(TNS) —  This is what Sharell Latimore fears: That she'll graduate from Atlanta's Crim High School, enroll in college and find out she's "the dumbest one there."

Crim is one of two Atlanta high schools that switched over the past two years from classes taught by teachers to "blended learning," where students sit in classrooms clicking through online lessons as teachers supervise.

Advocates say this lets students learn at their own pace and get help from a teacher when they need it. Atlanta's West End Academy, another alternative school, has successfully used blended learning for more than a decade, school staff say.

But the results from Atlanta's latest and largest move to teach students who have struggled in traditional classrooms through online instruction have been decidedly mixed.

Both Crim and the other blended-learning school — Forrest Hill Academy — are alternative schools. Crim serves students who haven't succeeded in their home schools. Forrest Hill serves students referred for discipline problems.

The switch means "we're basically just teaching ourselves," Latimore said. "We're teaching ourselves something we don't know."

Most school districts nationally use some kind of online learning to help students make up credit in classes they failed. But blended learning is one of the newest trends in online instruction. Enrollment in blended-learning schools has risen more than fivefold in the past five years, according to a recent report from the University of Colorado's National Education Policy Center.

After the move to blended learning at Crim, students are passing more classes. The school's graduation rate doubled last year. But at the same time, more students are skipping school and being suspended. And Crim has faced allegations of cheating and grade-changing in the online courses.

At Forrest Hill fewer students are passing. But attendance rates are up, and suspension rates are down significantly.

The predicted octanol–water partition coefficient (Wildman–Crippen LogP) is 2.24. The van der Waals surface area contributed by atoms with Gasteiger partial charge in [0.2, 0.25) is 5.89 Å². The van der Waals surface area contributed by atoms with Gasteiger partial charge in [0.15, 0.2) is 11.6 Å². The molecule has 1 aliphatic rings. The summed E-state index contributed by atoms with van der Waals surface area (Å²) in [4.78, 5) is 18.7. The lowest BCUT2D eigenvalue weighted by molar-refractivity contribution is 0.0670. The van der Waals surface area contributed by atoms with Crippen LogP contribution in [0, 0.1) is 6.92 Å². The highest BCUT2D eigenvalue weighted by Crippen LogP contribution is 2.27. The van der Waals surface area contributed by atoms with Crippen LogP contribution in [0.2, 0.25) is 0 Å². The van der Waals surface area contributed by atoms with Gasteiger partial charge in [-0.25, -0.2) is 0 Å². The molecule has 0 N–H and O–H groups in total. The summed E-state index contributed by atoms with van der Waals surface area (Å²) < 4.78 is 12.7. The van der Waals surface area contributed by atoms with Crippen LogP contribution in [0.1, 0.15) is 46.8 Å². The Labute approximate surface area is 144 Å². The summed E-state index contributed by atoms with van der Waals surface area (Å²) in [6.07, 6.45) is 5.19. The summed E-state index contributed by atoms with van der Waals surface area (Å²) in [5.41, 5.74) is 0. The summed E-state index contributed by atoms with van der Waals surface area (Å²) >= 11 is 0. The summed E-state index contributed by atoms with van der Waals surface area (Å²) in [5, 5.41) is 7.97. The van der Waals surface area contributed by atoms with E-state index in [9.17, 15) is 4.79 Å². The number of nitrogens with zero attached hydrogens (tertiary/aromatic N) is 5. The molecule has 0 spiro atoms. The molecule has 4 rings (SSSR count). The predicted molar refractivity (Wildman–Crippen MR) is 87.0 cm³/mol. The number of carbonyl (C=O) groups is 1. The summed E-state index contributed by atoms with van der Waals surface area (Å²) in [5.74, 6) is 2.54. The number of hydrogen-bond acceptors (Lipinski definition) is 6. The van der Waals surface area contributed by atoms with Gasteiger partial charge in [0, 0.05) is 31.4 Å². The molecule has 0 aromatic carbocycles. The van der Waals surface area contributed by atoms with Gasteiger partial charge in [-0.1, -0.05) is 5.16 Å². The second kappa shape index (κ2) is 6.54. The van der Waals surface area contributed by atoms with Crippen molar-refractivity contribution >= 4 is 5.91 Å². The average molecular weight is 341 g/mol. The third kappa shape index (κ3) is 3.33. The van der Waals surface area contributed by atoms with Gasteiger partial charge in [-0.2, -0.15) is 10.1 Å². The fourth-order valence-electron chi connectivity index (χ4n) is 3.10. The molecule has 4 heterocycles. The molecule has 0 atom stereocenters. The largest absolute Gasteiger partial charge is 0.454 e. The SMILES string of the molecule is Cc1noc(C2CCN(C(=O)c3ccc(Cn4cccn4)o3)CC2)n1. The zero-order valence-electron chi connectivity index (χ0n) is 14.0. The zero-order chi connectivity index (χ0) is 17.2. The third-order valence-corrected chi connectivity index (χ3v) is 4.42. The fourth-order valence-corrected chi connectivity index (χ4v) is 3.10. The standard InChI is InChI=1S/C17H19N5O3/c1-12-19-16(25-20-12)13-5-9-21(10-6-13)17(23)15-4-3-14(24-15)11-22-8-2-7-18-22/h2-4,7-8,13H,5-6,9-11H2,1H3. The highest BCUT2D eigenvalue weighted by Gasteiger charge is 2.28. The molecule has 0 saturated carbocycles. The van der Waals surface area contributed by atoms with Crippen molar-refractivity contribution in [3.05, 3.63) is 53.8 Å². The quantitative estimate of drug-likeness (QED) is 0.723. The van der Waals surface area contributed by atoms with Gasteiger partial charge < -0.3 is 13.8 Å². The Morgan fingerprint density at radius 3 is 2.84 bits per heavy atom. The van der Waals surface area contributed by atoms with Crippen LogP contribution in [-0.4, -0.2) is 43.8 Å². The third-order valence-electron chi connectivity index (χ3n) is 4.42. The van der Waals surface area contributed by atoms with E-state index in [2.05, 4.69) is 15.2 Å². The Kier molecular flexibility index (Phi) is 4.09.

It's hard to say if the rising pass rates at Crim mean students are actually learning more than they did in traditional classrooms. Usually state test scores would show whether students were learning more, but recent state test changes have made comparing results from different years difficult.

Atlanta Public Schools high school supervisor Timothy Gadson, one of the architects of the move to blended learning, said at least at Crim, the switch is doing what it was supposed to: Meet students where they are and get them on track to graduation. At schools like Crim and Forrest Hill, where students arrive at widely varying levels, blended learning makes sense, he said.

Some teachers at Crim have a different view. Some students have Googled their way through classes, learning little besides how to copy and paste from a web browser, teachers have told the Atlanta school board. And earlier this year, students used a staff member's log-on information to change grades and grading criteria.

"They're exploiting the children," said former Crim teacher Phyllis Gray. "An online course should only be for children who can handle working independently and at an accelerated pace."

A recent American Institutes for Research study of students who failed Algebra I as ninth-graders and retook the class through blended learning or a traditional class raised similar questions about whether blended learning works for students who are struggling. Students in the online course had lower grades, lower pass rates, and lower scores on an end-of-course test. And students in the online course reported less confidence in their math skills.

"For students who have fallen very far behind ... our results suggest there should be a lot of scrutiny about whether it's wise to use online credit recovery that requires students to be self-motivated," said Jessica Heppen, one of the study's authors.

Recently at Atlanta's West End Academy, which has used some form of blended learning for more than a decade, Jasmine Gilmore was one of eight students studying physics, environmental science and anatomy in a single classroom. As some worked on computers, she illustrated a paper and colored-pencil report on the systems of the body. Students at West End can do a significant amount of offline work, including science labs and reading assignments.

Gilmore said she liked classes at West End better than her earlier high school, Therrell.

"I like to do it myself," she said.

Down the hall, teacher David Steele supervised a handful of students who were writing notes during online lessons, helping students with questions one at a time. Usually his classes have 10-15 students, but by this end-of-the semester week only a few still had work to complete.

Blended learning has its advantages, Steele said. "Instead of cutting corners, we cut out fluff," he said. Students in classes like his may miss out on the benefits of the dialogue among students and teachers in a well-run classroom. But blended learning lets students go over and over a lesson until they learn, he said.

"It serves a purpose," he said.

©2016 The Atlanta Journal-Constitution (Atlanta, Ga.), distributed by Tribune Content Agency, LLC.